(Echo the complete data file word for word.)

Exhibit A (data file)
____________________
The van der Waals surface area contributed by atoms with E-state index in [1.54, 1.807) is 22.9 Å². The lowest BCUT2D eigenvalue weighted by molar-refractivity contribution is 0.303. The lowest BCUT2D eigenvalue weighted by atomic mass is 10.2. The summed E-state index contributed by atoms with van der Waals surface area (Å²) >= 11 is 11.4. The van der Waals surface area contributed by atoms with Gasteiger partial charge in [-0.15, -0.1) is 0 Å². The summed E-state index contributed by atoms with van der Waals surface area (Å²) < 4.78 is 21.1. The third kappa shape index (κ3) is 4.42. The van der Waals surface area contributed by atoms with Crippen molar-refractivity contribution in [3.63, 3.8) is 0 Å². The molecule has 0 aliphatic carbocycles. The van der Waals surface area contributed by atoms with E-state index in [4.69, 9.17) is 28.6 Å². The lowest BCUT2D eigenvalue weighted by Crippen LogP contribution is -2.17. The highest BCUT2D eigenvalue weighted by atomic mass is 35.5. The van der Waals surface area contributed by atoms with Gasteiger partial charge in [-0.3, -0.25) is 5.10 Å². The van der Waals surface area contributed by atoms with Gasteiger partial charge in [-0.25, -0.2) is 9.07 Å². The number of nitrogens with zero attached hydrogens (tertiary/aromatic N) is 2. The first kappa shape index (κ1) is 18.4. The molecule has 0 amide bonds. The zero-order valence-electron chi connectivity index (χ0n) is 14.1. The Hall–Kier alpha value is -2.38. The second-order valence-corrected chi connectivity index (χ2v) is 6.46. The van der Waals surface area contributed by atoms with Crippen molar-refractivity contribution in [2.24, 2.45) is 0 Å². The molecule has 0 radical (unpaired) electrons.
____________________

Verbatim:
The van der Waals surface area contributed by atoms with E-state index in [1.54, 1.807) is 22.9 Å². The lowest BCUT2D eigenvalue weighted by molar-refractivity contribution is 0.303. The lowest BCUT2D eigenvalue weighted by atomic mass is 10.2. The summed E-state index contributed by atoms with van der Waals surface area (Å²) >= 11 is 11.4. The van der Waals surface area contributed by atoms with Gasteiger partial charge in [-0.15, -0.1) is 0 Å². The summed E-state index contributed by atoms with van der Waals surface area (Å²) < 4.78 is 21.1. The third kappa shape index (κ3) is 4.42. The van der Waals surface area contributed by atoms with Crippen molar-refractivity contribution in [3.63, 3.8) is 0 Å². The molecule has 0 aliphatic carbocycles. The van der Waals surface area contributed by atoms with E-state index in [4.69, 9.17) is 28.6 Å². The lowest BCUT2D eigenvalue weighted by Crippen LogP contribution is -2.17. The highest BCUT2D eigenvalue weighted by atomic mass is 35.5. The van der Waals surface area contributed by atoms with Gasteiger partial charge in [-0.3, -0.25) is 5.10 Å². The van der Waals surface area contributed by atoms with Gasteiger partial charge in [-0.25, -0.2) is 9.07 Å². The number of nitrogens with zero attached hydrogens (tertiary/aromatic N) is 2. The first kappa shape index (κ1) is 18.4. The molecule has 0 amide bonds. The zero-order valence-electron chi connectivity index (χ0n) is 14.1. The Hall–Kier alpha value is -2.38. The second-order valence-corrected chi connectivity index (χ2v) is 6.46. The van der Waals surface area contributed by atoms with Crippen molar-refractivity contribution in [2.24, 2.45) is 0 Å². The molecule has 0 radical (unpaired) electrons.